She said the company’s “quality assurance” department checked a random 30 percent of all sales calls.

If this company, and others in the industry, introduced a policy of calling every new client to confirm that they wanted the product and knew what it was going to cost them, the rogue agents would have no place to hide.

And so to the all-important question of how that agent got his hands on Naiker’s bank account details and ID number.

According to Taylor, he had a previous policy with The Unlimited, which he cancelled in March. “We are currently investigating how the agent managed to access those details from the client’s policy details, as we do not give our sales agents access to any kind of sensitive policy details.

“This should never have happened. We will examine the sales processes and fix them to ensure that it doesn’t happen again.”

Let’s hope it doesn’t.

You can tell them to stop

The Consumer Protection Act provides for the setting up of a national opt-out registry on which consumers can register their details and their desire never to be contacted for direct marketing again.

That registry is still a work in progress. But you can stop Direct Marketing Association (DMA) members – most of the industry’s big players – from contacting you by registering with the association’s own opt-out reg istry.

You’ll be joining 44 000 South Africans who have.

The DMA’s chief executive, Brian Mdluli, told Consumer Watch that in the interests of protecting consumers, the association had invited non-member direct marketing companies to use the list as well.

To register on the DMA’s list, which will stop most direct marketing approaches coming your way, go to www.nationaloptout.co.za

You may be saying ‘yes’, but mean ‘no’

Another telesales complaint I dealt with recently concerns the language of sales scripts.

Typically most of the script is devoted to describing all the fabulous benefits of the deal, with the financial realities dispensed with as quickly as possible.

It all leads to the crunch section – asking the consumer if they want the product, and getting their agreement.The classic salesman’s tactic is not to ask: “Do you want to buy this product?” but rather “So how will you be paying?”

But in the case of telesales, the phone conversation takes the place of the contract, so implied acceptance doesn’t cut it. The consumer has to explicitly agree to what’s being offered, and agree to all associated costs.

Which brings me to the case of Nashua Mobile subscriber Linda Berthelson and the add-on service she was offered over the phone last month. She was told about their WhereRU and MTN 2MyAid products, she says, and then asked to answer three questions:

“First, did I understand the services/product being offered; second, did I understand that it was a value-added service which I would need to pay for over and above my account; and third, would I be interested in a service like this.”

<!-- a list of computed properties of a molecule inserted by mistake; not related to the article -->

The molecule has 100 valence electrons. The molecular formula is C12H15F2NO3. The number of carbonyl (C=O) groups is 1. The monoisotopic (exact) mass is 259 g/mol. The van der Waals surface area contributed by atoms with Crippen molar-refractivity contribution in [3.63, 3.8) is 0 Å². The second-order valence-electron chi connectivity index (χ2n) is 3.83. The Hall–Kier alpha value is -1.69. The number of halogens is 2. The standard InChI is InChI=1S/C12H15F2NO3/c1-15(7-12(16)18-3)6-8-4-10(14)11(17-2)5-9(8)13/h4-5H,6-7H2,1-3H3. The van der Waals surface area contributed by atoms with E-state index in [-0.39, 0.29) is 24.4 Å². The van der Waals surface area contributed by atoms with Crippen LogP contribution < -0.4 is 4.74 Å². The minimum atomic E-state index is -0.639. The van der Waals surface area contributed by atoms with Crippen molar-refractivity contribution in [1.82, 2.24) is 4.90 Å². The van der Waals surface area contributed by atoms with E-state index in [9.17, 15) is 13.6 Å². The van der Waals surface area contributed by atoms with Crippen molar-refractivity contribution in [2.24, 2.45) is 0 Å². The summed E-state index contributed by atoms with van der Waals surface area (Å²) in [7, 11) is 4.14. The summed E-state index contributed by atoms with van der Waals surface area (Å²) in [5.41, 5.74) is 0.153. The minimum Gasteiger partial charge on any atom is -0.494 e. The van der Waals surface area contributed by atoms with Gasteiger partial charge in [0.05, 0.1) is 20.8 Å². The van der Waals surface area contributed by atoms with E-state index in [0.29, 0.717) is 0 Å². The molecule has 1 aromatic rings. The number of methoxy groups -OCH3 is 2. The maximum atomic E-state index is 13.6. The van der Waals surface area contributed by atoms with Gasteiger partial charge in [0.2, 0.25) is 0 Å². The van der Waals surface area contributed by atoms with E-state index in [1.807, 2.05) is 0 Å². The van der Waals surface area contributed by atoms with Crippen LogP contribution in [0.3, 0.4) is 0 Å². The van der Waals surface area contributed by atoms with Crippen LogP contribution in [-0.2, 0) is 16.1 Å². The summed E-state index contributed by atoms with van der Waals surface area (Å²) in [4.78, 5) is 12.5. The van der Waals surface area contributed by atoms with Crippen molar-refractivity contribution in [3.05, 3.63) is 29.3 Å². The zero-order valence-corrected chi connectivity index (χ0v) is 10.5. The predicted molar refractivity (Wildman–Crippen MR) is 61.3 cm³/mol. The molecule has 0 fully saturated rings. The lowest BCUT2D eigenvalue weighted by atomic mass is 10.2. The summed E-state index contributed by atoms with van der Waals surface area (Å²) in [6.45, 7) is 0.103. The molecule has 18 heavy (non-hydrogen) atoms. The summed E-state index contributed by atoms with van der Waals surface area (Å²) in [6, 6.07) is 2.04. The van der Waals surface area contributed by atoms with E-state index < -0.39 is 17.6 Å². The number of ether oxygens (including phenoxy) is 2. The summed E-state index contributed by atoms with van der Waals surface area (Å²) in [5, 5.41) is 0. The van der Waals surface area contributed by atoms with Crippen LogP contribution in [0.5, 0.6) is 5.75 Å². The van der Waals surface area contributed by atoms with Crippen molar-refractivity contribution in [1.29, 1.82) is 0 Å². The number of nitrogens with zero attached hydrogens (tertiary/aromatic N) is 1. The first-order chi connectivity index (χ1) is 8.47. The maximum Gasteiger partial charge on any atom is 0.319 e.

Berthelson argued that the third, crucial question was ambiguous.

“I’m sure every South African would be interested in a service like this, but before I replied ‘yes’, I asked her whether saying ‘yes’ would mean that I had agreed to this service. After a pause, she said it would.

“So instead of saying: ‘Would you like to sign up for this service?’, they ask you for a ‘yes’ or ‘no’ answer only.

“Don’t you think that this is a dodgy marketing ploy?”

Well, yes, I do think it’s questionable. As I said in my resultant media query: “I am very interested in a lot of things, but I may not wish to buy them due to lack of affordability. There’s a very big difference.”

Responding, Nashua Mobile’s executive head of marketing, Tim Walter, confirmed that the service provider offered the two services in question to its subscribers in conjunction with Cellfind.

They were marketed by an external call centre of a very high standard, he said, and with 10 000 customers being contacted every month, “this is the first complaint that has come across my desk in the last year”.

While stressing that the scripts in question were “clearly laid out”, he conceded that “the question regarding the uptake of the services is not as explicit as it could be”.

“We have taken corrective measures and a revised script that specifically asks the client if they would be interested in the service and taking up the subscription has been implemented,” he said.

Excellent! Now there’s something that should have everyone’s buy-in.

Moral of the story: when it comes to telesales calls, be wary of answering any question with a stand-alone “yes”.

Make very sure of what you are being asked to agree to, and then answer with a full sentence. As in: “Yes, I understand what you’re offering, but I’m not interested in it right now…”